from The American Heritage® Dictionary of the English Language, 5th Edition.
- An ancient region of western Europe south and west of the Rhine River, west of the Alps, and north of the Pyrenees, corresponding roughly to modern-day France and Belgium. The Romans extended the designation to include northern Italy, particularly after Julius Caesar's conquest of the area in the Gallic Wars (58–51 BC).
- noun A Celt of ancient Gaul.
- noun A French person.
from The Century Dictionary.
- noun etc. An obsolete or occasional spelling of
gall, gall, etc.
- See gowl, yowl.
- noun A wooden pole or bar used as a lever.
- noun An inhabitant of ancient Gaul, a country divided by the Alps into Cisalpine Gaul (northern Italy) and Transalpine Gaul (modern France, with Belgium and parts of Germany, of Switzerland, and of the Netherlands); specifically, a member of the Gallic or Celtic race, in distinction from other races settled in the same regions.—2. In modern use, a Frenchman: as, the lively Gaul.
from the GNU version of the Collaborative International Dictionary of English.
- noun The Anglicized form of
Gallia, which in the time of the Romans included France and Upper Italy (Transalpine and Cisalpine Gaul).
- noun A native or inhabitant of Gaul.
from Wiktionary, Creative Commons Attribution/Share-Alike License.
- proper noun A
Roman-era region roughly corresponding to modern Franceand Belgium
- noun A person from
from WordNet 3.0 Copyright 2006 by Princeton University. All rights reserved.
- noun a Celt of ancient Gaul
- noun an ancient region of western Europe that included what is now northern Italy and France and Belgium and part of Germany and the Netherlands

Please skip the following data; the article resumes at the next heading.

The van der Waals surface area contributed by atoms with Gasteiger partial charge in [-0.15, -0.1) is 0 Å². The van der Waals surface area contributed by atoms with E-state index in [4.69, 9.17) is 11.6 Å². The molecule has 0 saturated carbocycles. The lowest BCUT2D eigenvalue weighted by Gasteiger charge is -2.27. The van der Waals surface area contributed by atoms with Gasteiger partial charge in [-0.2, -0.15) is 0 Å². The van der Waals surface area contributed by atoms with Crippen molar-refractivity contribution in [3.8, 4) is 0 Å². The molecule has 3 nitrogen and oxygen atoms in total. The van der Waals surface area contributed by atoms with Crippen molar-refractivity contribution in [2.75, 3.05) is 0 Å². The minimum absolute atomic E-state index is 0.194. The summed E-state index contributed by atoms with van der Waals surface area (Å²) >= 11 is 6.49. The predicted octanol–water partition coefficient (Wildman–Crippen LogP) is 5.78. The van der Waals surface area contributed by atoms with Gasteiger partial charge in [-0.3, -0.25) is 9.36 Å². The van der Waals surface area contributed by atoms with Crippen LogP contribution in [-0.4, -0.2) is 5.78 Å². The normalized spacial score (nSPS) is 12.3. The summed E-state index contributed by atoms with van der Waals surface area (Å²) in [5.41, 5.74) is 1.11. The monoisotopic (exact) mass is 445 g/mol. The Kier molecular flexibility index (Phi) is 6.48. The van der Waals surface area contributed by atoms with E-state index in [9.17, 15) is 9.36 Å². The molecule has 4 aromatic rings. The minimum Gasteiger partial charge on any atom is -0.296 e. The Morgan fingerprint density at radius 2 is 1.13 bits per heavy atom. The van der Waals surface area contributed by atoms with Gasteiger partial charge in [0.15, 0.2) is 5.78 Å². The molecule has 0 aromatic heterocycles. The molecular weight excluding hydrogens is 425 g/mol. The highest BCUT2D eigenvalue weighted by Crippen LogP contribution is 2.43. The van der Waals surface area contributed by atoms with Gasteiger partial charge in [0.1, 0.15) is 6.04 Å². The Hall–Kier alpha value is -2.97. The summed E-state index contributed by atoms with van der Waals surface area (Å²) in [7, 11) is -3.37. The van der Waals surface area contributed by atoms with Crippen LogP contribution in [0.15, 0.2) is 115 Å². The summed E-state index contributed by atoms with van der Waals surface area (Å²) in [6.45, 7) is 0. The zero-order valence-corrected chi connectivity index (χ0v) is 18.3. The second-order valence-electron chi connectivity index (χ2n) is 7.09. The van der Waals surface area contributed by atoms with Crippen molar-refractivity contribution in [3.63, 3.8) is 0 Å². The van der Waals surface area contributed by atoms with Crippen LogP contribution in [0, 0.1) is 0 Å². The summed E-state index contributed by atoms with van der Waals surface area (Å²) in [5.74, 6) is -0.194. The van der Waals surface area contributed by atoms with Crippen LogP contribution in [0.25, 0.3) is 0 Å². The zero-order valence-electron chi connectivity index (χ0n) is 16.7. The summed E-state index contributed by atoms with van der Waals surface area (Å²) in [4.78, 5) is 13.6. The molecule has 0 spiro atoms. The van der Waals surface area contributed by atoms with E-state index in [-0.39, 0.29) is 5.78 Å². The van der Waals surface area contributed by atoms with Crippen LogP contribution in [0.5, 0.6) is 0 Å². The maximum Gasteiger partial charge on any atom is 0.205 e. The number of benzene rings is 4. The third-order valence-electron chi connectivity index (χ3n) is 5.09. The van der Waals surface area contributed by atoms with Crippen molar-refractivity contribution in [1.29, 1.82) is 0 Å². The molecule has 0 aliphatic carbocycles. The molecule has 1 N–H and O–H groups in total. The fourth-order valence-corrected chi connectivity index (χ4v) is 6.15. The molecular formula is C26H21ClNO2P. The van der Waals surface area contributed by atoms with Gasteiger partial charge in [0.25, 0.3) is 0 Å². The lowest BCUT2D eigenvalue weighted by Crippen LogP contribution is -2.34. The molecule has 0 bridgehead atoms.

- noun a person of French descent
from Wiktionary, Creative Commons Attribution/Share-Alike License
C.ESAR'S C.MPAIGNS IN GAUL, 58-50 B.C. The story of his career in Gaul has been related by C.esar himself in the famous _C.mmentaries_.
In the same imperial or poetical generalization, we find England massed with France under the term Gaul, and bounded by the "Caledonian rampart."
Britons in Gaul is proved in the sixth century, by Procopius,
For a first tale, Asterix the Gaul is a great tale that very nicely introduces a new reader into the world of Rene Goscinny and Albert Uderzo.
Remember that the roman republic initially only wanted to help its allies in Gaul, only wanted to secure grain shipments from Egypt, only wanted to defend Greece from the macedonian tyrant ...
“Best keep an eye on goings-on in Gaul,” The Ec0nomist concludes.
And of Julius Caesar he writes while in Gaul, Caesar had slaughtered a m illion men, women, and children and enslaved a million more.
Across the known world, in Gaul, in Egypt, everywhere, this is the way of things.
Which Roman general wrote: "All Gaul is divided into three parts"?
It's all centered around a small village in Gaul, the last outpost against the Roman army, helped by a magic potion which gives them incrediable strength.